Bantam Owners: Do you let your bantys go out in the cold?

Discussion in 'Chicken Behaviors and Egglaying' started by BJ, Nov 24, 2007.

  1. BJ

    BJ Chillin' With My Peeps

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    Mar 20, 2007
    I have D'Uccles. I have been making them stay inside in weather below 40 degrees. They wan't to come out something aweful! I feel sorry for them but I keep telling myself it is for their own good. Do any bantam owners let their birds go out in the cold? I need some advice. I just want mine to be happy and healthy. (We keep the coop no cooler than 40 degrees at night.)
     
    Last edited: Feb 19, 2009
  2. okiechick57

    okiechick57 Chillin' With My Peeps

    Hi, I have an assortment of banties I am babysitting for Haleyluna (another member here)...........they are in with my standard hens/roo ...........all have access to henhouse and are free to go where they please inside the run.so far.our nights are now at 25* and they are fine........I do put hay in henhouse ,and straw. I don't use a heat lamp either.....
     
  3. justusnak

    justusnak Flock Mistress

    Yup...mine go outside in the colder weather. I have Banty Cochin Frizzles. We have had nights in the 20's as well. They seem to be doing just fine. When they get cold, they go back inside....for a snuggle in the straw.
     
  4. mdbucks

    mdbucks Cooped Up

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    Jul 14, 2007
    EXIT 109 on 95
    I open the door in the morning and if they choose to go out they get to go out. [​IMG]
     
  5. seedcorn

    seedcorn Chillin' With My Peeps

    Apr 25, 2007
    NE. IN
    Over the years, I've had many different types of bantams. Like the last poster, open the door and they will decide. I only let mine out around 4PM because of hawks. They have gotten 2 already plus a bunch of my helmit pigeons. I think they are migrating through.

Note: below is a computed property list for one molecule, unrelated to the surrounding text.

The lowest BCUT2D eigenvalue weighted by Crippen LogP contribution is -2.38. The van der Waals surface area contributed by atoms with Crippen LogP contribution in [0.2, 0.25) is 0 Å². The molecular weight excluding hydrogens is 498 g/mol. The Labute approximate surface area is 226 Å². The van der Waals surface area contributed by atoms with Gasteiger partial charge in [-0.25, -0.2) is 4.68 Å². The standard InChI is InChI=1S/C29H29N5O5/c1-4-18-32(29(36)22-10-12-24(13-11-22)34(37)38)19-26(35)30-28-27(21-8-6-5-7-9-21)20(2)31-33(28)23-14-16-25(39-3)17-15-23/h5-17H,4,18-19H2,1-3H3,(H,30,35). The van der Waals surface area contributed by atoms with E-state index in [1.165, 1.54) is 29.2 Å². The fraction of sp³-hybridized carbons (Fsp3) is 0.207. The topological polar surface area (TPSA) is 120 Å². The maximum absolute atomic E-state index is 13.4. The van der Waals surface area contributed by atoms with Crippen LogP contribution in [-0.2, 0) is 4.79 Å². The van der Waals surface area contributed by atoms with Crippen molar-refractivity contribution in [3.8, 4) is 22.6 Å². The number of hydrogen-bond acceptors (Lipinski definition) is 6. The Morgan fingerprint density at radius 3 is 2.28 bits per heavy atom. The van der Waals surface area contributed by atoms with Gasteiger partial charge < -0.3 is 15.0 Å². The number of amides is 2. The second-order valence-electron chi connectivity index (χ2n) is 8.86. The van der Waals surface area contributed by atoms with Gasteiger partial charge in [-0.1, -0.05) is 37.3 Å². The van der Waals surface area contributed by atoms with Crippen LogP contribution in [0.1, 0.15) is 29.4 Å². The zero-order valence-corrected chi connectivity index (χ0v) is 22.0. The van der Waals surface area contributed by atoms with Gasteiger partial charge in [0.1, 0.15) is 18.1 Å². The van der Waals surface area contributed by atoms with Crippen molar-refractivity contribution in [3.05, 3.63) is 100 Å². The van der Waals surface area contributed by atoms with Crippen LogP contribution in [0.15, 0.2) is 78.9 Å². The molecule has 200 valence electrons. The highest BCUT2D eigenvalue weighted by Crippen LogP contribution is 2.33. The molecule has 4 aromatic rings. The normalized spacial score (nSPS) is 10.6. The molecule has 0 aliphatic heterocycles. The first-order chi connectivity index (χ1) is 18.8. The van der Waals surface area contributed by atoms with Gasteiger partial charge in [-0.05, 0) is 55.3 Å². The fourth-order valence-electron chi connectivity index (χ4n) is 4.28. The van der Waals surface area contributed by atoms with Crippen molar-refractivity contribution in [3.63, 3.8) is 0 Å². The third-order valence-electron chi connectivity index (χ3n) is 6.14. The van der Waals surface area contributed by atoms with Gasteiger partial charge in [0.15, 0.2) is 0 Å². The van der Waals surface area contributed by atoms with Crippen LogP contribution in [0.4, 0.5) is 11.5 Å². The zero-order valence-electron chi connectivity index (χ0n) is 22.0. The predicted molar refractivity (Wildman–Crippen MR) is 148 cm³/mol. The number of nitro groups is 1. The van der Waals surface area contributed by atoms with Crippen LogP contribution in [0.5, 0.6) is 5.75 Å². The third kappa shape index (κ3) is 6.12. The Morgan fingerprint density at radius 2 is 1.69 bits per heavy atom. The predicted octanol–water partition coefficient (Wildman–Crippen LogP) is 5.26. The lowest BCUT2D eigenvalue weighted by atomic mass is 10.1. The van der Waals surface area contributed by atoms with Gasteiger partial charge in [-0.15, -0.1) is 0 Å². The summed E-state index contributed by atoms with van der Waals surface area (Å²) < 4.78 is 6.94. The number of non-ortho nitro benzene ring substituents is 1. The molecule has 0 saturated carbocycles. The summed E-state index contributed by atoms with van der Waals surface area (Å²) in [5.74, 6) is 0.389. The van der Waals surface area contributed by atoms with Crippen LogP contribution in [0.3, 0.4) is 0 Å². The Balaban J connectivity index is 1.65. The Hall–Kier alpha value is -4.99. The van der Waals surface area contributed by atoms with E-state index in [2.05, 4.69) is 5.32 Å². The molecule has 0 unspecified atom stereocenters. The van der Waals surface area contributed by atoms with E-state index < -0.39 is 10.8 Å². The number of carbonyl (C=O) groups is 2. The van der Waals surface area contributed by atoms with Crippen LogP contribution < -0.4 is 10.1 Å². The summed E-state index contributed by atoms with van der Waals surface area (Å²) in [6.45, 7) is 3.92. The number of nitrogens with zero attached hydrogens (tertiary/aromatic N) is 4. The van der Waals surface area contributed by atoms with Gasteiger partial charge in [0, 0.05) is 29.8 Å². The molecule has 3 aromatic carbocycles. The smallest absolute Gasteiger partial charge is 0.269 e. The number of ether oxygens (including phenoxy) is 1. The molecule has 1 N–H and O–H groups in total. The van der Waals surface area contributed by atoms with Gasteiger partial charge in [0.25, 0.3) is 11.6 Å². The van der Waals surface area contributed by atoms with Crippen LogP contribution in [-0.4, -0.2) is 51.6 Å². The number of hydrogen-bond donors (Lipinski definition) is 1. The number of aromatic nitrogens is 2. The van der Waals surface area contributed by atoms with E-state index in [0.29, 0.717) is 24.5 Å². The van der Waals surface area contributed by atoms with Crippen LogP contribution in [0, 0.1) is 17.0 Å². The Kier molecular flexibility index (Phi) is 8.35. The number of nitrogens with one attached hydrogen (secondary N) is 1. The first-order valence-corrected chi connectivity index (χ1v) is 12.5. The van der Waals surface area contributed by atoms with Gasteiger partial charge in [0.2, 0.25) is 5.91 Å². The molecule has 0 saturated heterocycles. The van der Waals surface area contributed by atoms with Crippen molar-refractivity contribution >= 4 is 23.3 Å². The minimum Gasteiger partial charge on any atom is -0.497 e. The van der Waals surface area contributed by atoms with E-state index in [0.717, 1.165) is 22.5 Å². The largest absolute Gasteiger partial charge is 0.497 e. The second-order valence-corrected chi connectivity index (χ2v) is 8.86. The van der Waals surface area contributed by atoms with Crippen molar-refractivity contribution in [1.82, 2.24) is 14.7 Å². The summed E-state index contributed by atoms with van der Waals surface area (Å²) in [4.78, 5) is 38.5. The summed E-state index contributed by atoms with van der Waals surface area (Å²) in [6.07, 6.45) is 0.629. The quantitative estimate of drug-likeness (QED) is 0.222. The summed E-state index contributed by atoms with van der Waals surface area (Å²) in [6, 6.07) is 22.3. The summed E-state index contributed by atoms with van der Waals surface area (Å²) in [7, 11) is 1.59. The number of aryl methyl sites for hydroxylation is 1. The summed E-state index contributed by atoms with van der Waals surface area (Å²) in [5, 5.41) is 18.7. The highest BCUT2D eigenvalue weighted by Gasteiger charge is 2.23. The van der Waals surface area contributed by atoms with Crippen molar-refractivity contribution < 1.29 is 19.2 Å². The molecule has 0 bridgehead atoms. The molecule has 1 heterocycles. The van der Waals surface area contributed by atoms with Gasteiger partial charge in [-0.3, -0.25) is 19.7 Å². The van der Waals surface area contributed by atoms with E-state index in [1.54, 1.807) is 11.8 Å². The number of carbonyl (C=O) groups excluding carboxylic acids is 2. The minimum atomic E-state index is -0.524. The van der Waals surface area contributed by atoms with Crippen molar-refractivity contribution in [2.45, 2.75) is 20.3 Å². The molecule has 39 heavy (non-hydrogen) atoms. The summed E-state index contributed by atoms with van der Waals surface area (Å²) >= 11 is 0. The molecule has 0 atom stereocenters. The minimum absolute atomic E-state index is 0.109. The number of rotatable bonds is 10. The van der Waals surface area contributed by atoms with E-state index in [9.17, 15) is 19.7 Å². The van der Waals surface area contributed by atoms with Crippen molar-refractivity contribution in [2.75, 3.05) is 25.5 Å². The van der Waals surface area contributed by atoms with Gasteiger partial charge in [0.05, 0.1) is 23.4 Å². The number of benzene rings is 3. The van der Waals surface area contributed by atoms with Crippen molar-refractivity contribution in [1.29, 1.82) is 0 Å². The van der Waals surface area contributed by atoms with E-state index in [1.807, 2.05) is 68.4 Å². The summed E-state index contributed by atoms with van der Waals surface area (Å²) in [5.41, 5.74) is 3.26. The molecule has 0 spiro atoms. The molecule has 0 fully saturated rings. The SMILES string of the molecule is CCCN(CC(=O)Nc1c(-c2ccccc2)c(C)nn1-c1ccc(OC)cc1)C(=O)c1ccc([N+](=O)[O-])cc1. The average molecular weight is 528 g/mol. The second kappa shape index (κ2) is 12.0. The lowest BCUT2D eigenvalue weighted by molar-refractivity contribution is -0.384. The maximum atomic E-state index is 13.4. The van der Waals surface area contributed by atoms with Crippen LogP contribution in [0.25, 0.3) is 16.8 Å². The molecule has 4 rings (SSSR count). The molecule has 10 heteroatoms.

6. Crazy4Chicks

    Crazy4Chicks Chillin' With My Peeps

    Nov 20, 2007
    Glendale, AZ
    I have 16 hens right now (15 standard 1 little banty ) and my roo is a banty- they all live together in the same coop I have looked in at night to check on them when the weather has been really cold and I noticed that instead of using the perches they all huddle up together and the banties are in the middle of this big feather pile. In the morning I open the door and if anyone wants out they go out and when they are done playing in the snow they run back inside. My little banties seem to be doing fine with the snow so I guess as long as they have a place to go to get out of it I figure they will be fine.

    Julie
     
  7. seedcorn

    seedcorn Chillin' With My Peeps

    Apr 25, 2007
    NE. IN
    egh, what breed are they?
     
  8. Hotwings

    Hotwings Chillin' With My Peeps

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    Jan 27, 2007
    southwestern Michigan
    I can't vouch for other breeds but the mille fleurs I know do everything the big birds do. They go outside with the rest. This will be their 2nd Mich winter. These birds are free ranged and have the access to the outdoors and the barn where their coop is. Infact the mille's fly and can get up into the hayloft if they wanted to. I find when the weather gets really cold or nasty the birds choose to just hang out in the barn.
     
  9. apbgv

    apbgv Chillin' With My Peeps

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    Jan 13, 2007
    Iowa
    My peeps free range all day I have silkies, a bantie cochin, 2 d'uccles, and 3 OE mixes that come and go out of their house at will. Iowa winters are cold and windy which really makes it cold:eek: They eat a ton more in winter but that helps keep them warm.
     
  10. ksacres

    ksacres At Your Service

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    Nov 16, 2007
    San Antonio TX
    I think those are Old English Game Bantams, the roo looks like he's been dubbed.

    I would let out those bantams, as mine free range all the time (not the silkies). The thing you have to watch for with those single comb breeds is frostbite. That's where the OE have it good- males have their combs cut off and females *shouldn't* develope large enough combs to have a problem. I know our undubbed OEGB are having a heck of a time with the cold, but our EE's are fine b/c of that nice tight little pea comb.
     

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